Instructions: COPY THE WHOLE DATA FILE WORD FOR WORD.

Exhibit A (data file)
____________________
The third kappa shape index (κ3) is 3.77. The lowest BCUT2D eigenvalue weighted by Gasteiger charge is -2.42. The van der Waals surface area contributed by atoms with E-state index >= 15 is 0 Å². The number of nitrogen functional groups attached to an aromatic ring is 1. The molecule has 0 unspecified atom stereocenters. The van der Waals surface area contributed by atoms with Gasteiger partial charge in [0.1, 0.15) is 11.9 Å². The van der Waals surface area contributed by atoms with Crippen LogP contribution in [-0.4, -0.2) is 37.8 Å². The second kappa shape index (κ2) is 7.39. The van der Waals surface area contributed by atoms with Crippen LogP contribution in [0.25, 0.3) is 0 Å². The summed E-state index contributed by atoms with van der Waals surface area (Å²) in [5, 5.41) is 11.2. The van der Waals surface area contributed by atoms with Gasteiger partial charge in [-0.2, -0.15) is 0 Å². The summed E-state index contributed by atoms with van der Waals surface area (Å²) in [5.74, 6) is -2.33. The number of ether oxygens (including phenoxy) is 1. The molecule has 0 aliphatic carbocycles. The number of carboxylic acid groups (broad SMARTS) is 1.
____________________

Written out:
The third kappa shape index (κ3) is 3.77. The lowest BCUT2D eigenvalue weighted by Gasteiger charge is -2.42. The van der Waals surface area contributed by atoms with E-state index >= 15 is 0 Å². The number of nitrogen functional groups attached to an aromatic ring is 1. The molecule has 0 unspecified atom stereocenters. The van der Waals surface area contributed by atoms with Gasteiger partial charge in [0.1, 0.15) is 11.9 Å². The van der Waals surface area contributed by atoms with Crippen LogP contribution in [-0.4, -0.2) is 37.8 Å². The second kappa shape index (κ2) is 7.39. The van der Waals surface area contributed by atoms with Crippen LogP contribution in [0.25, 0.3) is 0 Å². The summed E-state index contributed by atoms with van der Waals surface area (Å²) in [5, 5.41) is 11.2. The van der Waals surface area contributed by atoms with Gasteiger partial charge in [-0.2, -0.15) is 0 Å². The summed E-state index contributed by atoms with van der Waals surface area (Å²) in [5.74, 6) is -2.33. The number of ether oxygens (including phenoxy) is 1. The molecule has 0 aliphatic carbocycles. The number of carboxylic acid groups (broad SMARTS) is 1.